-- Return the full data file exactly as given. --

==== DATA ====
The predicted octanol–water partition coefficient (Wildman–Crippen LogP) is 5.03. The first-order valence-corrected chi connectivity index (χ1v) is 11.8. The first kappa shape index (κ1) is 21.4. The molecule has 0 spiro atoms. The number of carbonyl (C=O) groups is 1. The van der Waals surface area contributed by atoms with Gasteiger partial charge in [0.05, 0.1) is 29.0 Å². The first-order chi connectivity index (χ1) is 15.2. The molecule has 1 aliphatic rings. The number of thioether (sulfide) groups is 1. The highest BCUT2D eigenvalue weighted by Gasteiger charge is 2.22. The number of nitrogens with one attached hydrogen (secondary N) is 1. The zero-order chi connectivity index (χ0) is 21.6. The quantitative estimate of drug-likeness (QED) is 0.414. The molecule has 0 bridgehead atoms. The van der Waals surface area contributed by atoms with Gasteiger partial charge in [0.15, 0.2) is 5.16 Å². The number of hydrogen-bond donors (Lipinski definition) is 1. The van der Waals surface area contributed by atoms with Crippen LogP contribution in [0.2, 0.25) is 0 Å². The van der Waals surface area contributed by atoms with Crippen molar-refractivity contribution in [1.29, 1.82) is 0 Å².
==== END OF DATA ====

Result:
The predicted octanol–water partition coefficient (Wildman–Crippen LogP) is 5.03. The first-order valence-corrected chi connectivity index (χ1v) is 11.8. The first kappa shape index (κ1) is 21.4. The molecule has 0 spiro atoms. The number of carbonyl (C=O) groups is 1. The van der Waals surface area contributed by atoms with Gasteiger partial charge in [0.05, 0.1) is 29.0 Å². The first-order chi connectivity index (χ1) is 15.2. The molecule has 1 aliphatic rings. The number of thioether (sulfide) groups is 1. The highest BCUT2D eigenvalue weighted by Gasteiger charge is 2.22. The number of nitrogens with one attached hydrogen (secondary N) is 1. The zero-order chi connectivity index (χ0) is 21.6. The quantitative estimate of drug-likeness (QED) is 0.414. The molecule has 0 bridgehead atoms. The van der Waals surface area contributed by atoms with Gasteiger partial charge in [0.15, 0.2) is 5.16 Å². The number of hydrogen-bond donors (Lipinski definition) is 1. The van der Waals surface area contributed by atoms with Crippen LogP contribution in [0.2, 0.25) is 0 Å². The van der Waals surface area contributed by atoms with Crippen molar-refractivity contribution in [1.29, 1.82) is 0 Å².